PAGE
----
In a systematic review of colonic complications of pancreatitis, Mohamed et al.[3] analysed 43 articles with pooled data on 97 patients from 1950 to 2006. All cases were diagnosed at operation. The median presentation was at 25 days into the episode of severe pancreatitis and the mortality rate was 54%. The main presentations were identified as colonic necrosis, fistula and strictures. Not surprisingly, the authors concluded that pre-operative diagnosis is difficult and a that a high index of suspicion is required.

It has been suggested that the pathophysiology of colonic involvement from severe pancreatitis is caused by relative mesen-teric ischaemia with possible thrombosis or by retro-peritoneal tracking of enzyme-rich pancreatic fluid onto the colon.[2] Van Minnen et al.[4] reviewed the histological findings of 14 patients with colonic involvement in acute pancreatitis. All showed fat necrosis and pericolitis. In 8 patients the mucosa, submucosa and smooth-muscle layers were intact. This suggests a greater role for pancreatic enzymes leading to colonic involvement in acute pancreatitis.

There is evidence to suggest that low-molecular-weight heparin may be of benefit in acute pancreatitis.[5] This is directed at addressing the microcirculatory dysfunction associated with severe acute pancreatitis, but given the possible contribution of ischaemia to colonic involvement and the high mortality from this complication, one could argue that this simple prophylactic treatment may have additional value.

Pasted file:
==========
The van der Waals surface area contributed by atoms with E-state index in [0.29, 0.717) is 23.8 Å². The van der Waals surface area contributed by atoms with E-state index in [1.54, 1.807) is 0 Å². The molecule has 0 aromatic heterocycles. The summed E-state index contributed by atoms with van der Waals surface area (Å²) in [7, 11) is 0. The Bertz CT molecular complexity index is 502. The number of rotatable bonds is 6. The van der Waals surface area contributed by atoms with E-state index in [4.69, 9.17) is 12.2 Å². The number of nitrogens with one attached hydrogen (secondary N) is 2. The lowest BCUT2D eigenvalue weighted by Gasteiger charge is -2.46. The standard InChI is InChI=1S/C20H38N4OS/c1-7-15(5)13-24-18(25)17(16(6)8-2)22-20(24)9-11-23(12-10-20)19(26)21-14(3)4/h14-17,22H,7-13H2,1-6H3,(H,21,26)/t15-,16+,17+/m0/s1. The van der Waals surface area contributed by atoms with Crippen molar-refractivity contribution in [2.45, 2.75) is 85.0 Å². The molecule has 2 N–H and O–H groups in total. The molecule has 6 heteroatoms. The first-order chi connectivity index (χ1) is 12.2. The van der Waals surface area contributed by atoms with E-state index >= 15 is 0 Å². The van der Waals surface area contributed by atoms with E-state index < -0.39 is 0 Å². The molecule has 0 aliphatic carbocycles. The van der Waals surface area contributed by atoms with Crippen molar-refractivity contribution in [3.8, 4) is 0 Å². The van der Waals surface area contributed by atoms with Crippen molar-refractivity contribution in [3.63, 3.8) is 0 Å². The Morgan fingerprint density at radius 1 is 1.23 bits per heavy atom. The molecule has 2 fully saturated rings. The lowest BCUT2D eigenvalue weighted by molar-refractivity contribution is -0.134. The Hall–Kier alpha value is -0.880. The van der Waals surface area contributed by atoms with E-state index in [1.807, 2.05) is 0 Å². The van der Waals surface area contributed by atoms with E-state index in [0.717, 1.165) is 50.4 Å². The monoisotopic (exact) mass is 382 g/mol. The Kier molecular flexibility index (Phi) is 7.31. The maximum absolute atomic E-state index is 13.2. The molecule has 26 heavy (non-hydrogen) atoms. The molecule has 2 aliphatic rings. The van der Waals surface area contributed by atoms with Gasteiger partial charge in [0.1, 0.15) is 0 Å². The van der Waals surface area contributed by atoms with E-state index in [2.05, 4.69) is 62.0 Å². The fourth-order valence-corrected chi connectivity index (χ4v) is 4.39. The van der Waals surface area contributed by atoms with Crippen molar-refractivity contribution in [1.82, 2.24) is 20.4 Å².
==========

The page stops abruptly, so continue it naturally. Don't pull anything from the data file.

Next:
To our knowledge this is the first case of a secure pre-operative diagnosis of colonic involvement from acute pancreatitis. Although rare, this complication should be kept in mind in patients who do not improve with intensive medical care or, as in the case described, deteriorate appreciably after steady improvement. The case also emphasises the need to appreciate the serious complications that can arise from a 'routine' endoscopic procedure (ERCP). Despite limited resources with regard to non-invasive biliary imaging modalities, avoiding unnecessary ERCPs is possibly the best strategy to avoid such complications. Multidisciplinary involvement and communication between gastroenterologists, surgeons, radiologists and critical care specialists is essential in the management of patients with severe acute pancreatitis who continue to deteriorate or relapse.



1. Wu BU, Banks PA. Clinical management of patients with acute pancreatitis. Gastroenterology 2013;144(6):1272-1281. []        [ Links ]

2. Aldridge MC, Francis ND, Glazer G, Dudley HA. Colonic complications of severe acute pancreatitis. Br J Surg 1989;76(4):362-367. []        [ Links ]

3. Mohamed SR, Siriwardena AK. Understanding the colonic complications of pancreatitis. Pancreatology 2008;8(2):153-158. []        [ Links ]

4. Van Minnen LP, Besselink MG, Bosscha K, Van Leeuwen MS, Schipper ME, Gooszen HG. Colonic involvement in acute pancreatitis: A retrospective study of 16 patients. Dig Surg 2004;21(1):33-38; discussion 39-40.         [ Links ]

5. Lu XS, Qiu F, Li JQ, et al. Low molecular weight heparin in the treatment of severe acute pancreatitis: A multiple centre prospective clinical study. Asian J Surg 2009;32(2):89-94.         [ Links ]



Corresponding author:
V G Naidoo